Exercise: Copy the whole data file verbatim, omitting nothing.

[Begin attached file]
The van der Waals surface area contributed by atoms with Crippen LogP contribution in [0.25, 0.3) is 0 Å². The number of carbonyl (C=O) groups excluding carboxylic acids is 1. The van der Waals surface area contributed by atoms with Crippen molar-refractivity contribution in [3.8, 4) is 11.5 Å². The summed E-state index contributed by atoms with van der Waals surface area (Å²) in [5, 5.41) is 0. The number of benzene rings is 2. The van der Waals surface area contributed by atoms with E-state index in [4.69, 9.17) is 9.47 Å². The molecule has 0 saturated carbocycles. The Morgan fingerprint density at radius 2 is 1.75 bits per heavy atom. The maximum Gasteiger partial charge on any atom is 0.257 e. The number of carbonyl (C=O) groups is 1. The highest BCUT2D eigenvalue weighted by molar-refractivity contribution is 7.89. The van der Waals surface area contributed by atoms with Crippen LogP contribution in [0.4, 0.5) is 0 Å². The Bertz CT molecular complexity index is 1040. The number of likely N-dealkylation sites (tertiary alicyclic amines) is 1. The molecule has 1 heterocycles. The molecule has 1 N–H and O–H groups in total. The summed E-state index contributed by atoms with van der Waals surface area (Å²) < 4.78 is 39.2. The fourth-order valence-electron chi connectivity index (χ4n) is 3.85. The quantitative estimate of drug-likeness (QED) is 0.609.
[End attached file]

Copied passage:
The van der Waals surface area contributed by atoms with Crippen LogP contribution in [0.25, 0.3) is 0 Å². The number of carbonyl (C=O) groups excluding carboxylic acids is 1. The van der Waals surface area contributed by atoms with Crippen molar-refractivity contribution in [3.8, 4) is 11.5 Å². The summed E-state index contributed by atoms with van der Waals surface area (Å²) in [5, 5.41) is 0. The number of benzene rings is 2. The van der Waals surface area contributed by atoms with E-state index in [4.69, 9.17) is 9.47 Å². The molecule has 0 saturated carbocycles. The Morgan fingerprint density at radius 2 is 1.75 bits per heavy atom. The maximum Gasteiger partial charge on any atom is 0.257 e. The number of carbonyl (C=O) groups is 1. The highest BCUT2D eigenvalue weighted by molar-refractivity contribution is 7.89. The van der Waals surface area contributed by atoms with Crippen LogP contribution in [0.4, 0.5) is 0 Å². The Bertz CT molecular complexity index is 1040. The number of likely N-dealkylation sites (tertiary alicyclic amines) is 1. The molecule has 1 heterocycles. The molecule has 1 N–H and O–H groups in total. The summed E-state index contributed by atoms with van der Waals surface area (Å²) < 4.78 is 39.2. The fourth-order valence-electron chi connectivity index (χ4n) is 3.85. The quantitative estimate of drug-likeness (QED) is 0.609.